The US dollar wobbled in the week after Easter, as Trump approches his first hundred days in office. French Presidential Elections, rate decision in Japan and the eurozone, US Durable Goods Orders and GDP data from The UK, the US and Canada stand out in a busy week. These are the major events on forex calendar. Join us as we explore the market-movers for this week.
A suspected terrorist stroke in Paris placing security concerns at the forefront one again. The timing just three days before the first round of the French Presidential Election could change the odds for the major candidates and may swing voters towards the far-Right Front Nationale leader Marine Le Pen who has been losing steam in recent days. The pound jumped on the announcement regarding the snap UK elections on hopes for a softer Brexit. Let’s start:Updates:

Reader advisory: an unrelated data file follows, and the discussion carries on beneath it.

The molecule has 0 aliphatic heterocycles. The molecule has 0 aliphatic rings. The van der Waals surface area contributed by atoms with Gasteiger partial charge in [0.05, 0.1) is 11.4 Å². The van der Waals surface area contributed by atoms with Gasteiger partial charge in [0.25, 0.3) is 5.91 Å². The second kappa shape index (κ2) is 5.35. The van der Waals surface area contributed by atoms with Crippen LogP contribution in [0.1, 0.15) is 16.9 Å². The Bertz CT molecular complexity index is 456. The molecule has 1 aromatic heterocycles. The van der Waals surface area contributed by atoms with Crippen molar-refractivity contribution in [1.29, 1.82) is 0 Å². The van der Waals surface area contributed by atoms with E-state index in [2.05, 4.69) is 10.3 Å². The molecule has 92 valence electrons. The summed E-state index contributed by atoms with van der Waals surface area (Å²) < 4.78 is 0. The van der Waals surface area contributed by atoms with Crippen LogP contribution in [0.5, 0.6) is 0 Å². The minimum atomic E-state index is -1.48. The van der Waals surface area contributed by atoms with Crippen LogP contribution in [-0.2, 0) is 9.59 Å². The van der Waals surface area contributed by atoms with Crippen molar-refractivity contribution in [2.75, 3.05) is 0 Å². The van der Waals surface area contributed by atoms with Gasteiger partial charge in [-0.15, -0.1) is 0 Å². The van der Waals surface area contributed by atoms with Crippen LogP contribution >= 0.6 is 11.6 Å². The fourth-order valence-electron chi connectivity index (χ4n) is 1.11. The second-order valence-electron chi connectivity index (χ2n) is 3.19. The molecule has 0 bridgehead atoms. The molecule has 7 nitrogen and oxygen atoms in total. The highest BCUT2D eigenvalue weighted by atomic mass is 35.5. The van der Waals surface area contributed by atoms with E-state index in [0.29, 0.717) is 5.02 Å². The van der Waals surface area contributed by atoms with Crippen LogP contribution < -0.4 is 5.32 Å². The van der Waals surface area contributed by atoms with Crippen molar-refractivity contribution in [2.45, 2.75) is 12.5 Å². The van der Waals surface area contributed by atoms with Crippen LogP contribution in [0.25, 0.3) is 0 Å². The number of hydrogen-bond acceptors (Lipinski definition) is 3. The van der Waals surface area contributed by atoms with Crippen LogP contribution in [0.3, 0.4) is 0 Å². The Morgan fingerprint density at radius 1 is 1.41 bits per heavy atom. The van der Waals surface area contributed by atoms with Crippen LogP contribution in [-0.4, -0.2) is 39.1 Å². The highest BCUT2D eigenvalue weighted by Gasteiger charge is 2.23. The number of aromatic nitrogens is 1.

- French Presidential Election: Sunday. French election will be performed in two rounds; the first on Sunday and the second round will take place on May 7. The recent shooting in Paris which killed one policeman resurfaced the issue of France’s fight against terror. Voters will cast ballots in the first round on Sunday. This election is highly unpredictable as the gap between four frontrunners narrows. Here are four scenarios for trading EUR/USD. The two candidates who get the most votes will compete in a run-off election on May 7. Here are all the updates regarding the French elections.